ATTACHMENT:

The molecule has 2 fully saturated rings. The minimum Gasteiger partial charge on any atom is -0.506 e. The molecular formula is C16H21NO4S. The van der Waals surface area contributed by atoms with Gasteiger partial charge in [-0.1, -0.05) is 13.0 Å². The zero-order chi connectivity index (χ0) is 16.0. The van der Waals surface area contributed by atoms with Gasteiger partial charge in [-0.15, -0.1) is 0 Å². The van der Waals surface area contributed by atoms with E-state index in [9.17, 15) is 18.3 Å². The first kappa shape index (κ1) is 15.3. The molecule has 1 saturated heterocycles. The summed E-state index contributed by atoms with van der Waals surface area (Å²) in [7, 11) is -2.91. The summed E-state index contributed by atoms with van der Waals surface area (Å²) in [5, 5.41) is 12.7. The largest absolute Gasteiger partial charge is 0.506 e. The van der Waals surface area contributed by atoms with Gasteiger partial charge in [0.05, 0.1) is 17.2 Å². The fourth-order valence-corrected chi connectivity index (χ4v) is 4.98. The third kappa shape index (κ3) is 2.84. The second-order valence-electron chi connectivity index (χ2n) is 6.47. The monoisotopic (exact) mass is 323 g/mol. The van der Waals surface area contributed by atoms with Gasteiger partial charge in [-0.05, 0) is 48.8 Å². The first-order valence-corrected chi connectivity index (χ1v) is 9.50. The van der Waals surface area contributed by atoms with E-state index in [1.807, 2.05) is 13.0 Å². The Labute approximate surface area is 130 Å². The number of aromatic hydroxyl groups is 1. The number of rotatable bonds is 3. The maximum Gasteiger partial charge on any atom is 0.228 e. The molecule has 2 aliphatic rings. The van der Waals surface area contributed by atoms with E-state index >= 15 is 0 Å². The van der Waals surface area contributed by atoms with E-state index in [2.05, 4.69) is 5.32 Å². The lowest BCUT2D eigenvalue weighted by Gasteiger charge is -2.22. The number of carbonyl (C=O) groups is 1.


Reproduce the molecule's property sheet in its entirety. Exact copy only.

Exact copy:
The molecule has 2 fully saturated rings. The minimum Gasteiger partial charge on any atom is -0.506 e. The molecular formula is C16H21NO4S. The van der Waals surface area contributed by atoms with Gasteiger partial charge in [-0.1, -0.05) is 13.0 Å². The zero-order chi connectivity index (χ0) is 16.0. The van der Waals surface area contributed by atoms with Gasteiger partial charge in [-0.15, -0.1) is 0 Å². The van der Waals surface area contributed by atoms with E-state index in [9.17, 15) is 18.3 Å². The first kappa shape index (κ1) is 15.3. The molecule has 1 saturated heterocycles. The summed E-state index contributed by atoms with van der Waals surface area (Å²) in [7, 11) is -2.91. The summed E-state index contributed by atoms with van der Waals surface area (Å²) in [5, 5.41) is 12.7. The largest absolute Gasteiger partial charge is 0.506 e. The van der Waals surface area contributed by atoms with Gasteiger partial charge in [0.05, 0.1) is 17.2 Å². The fourth-order valence-corrected chi connectivity index (χ4v) is 4.98. The third kappa shape index (κ3) is 2.84. The second-order valence-electron chi connectivity index (χ2n) is 6.47. The monoisotopic (exact) mass is 323 g/mol. The van der Waals surface area contributed by atoms with Gasteiger partial charge in [-0.05, 0) is 48.8 Å². The first-order valence-corrected chi connectivity index (χ1v) is 9.50. The van der Waals surface area contributed by atoms with E-state index in [1.807, 2.05) is 13.0 Å². The Labute approximate surface area is 130 Å². The number of aromatic hydroxyl groups is 1. The number of rotatable bonds is 3. The maximum Gasteiger partial charge on any atom is 0.228 e. The molecule has 2 aliphatic rings. The van der Waals surface area contributed by atoms with E-state index >= 15 is 0 Å². The van der Waals surface area contributed by atoms with E-state index in [2.05, 4.69) is 5.32 Å². The lowest BCUT2D eigenvalue weighted by Gasteiger charge is -2.22. The number of carbonyl (C=O) groups is 1.